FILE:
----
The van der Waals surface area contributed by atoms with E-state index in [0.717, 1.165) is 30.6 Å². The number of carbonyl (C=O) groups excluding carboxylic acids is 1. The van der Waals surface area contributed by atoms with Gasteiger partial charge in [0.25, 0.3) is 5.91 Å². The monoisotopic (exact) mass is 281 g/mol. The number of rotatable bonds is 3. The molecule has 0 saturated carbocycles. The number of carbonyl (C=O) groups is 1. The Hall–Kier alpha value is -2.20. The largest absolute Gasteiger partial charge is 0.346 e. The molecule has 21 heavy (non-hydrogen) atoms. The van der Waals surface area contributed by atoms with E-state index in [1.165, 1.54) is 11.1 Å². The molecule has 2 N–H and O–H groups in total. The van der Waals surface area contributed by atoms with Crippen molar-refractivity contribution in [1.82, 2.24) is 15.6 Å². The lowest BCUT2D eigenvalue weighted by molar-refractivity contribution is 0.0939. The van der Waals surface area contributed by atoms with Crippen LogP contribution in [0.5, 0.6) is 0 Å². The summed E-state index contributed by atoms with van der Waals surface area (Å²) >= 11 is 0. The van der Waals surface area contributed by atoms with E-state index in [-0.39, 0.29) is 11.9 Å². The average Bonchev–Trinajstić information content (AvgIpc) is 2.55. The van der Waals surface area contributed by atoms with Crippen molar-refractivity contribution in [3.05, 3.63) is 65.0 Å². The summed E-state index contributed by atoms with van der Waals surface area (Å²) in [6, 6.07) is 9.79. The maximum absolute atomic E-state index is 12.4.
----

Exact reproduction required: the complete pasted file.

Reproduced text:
The van der Waals surface area contributed by atoms with E-state index in [0.717, 1.165) is 30.6 Å². The number of carbonyl (C=O) groups excluding carboxylic acids is 1. The van der Waals surface area contributed by atoms with Gasteiger partial charge in [0.25, 0.3) is 5.91 Å². The monoisotopic (exact) mass is 281 g/mol. The number of rotatable bonds is 3. The molecule has 0 saturated carbocycles. The number of carbonyl (C=O) groups is 1. The Hall–Kier alpha value is -2.20. The largest absolute Gasteiger partial charge is 0.346 e. The molecule has 21 heavy (non-hydrogen) atoms. The van der Waals surface area contributed by atoms with E-state index in [1.165, 1.54) is 11.1 Å². The molecule has 2 N–H and O–H groups in total. The van der Waals surface area contributed by atoms with Crippen molar-refractivity contribution in [1.82, 2.24) is 15.6 Å². The lowest BCUT2D eigenvalue weighted by molar-refractivity contribution is 0.0939. The van der Waals surface area contributed by atoms with Crippen LogP contribution in [0.5, 0.6) is 0 Å². The summed E-state index contributed by atoms with van der Waals surface area (Å²) >= 11 is 0. The van der Waals surface area contributed by atoms with E-state index in [-0.39, 0.29) is 11.9 Å². The average Bonchev–Trinajstić information content (AvgIpc) is 2.55. The van der Waals surface area contributed by atoms with Crippen molar-refractivity contribution in [3.05, 3.63) is 65.0 Å². The summed E-state index contributed by atoms with van der Waals surface area (Å²) in [6, 6.07) is 9.79. The maximum absolute atomic E-state index is 12.4.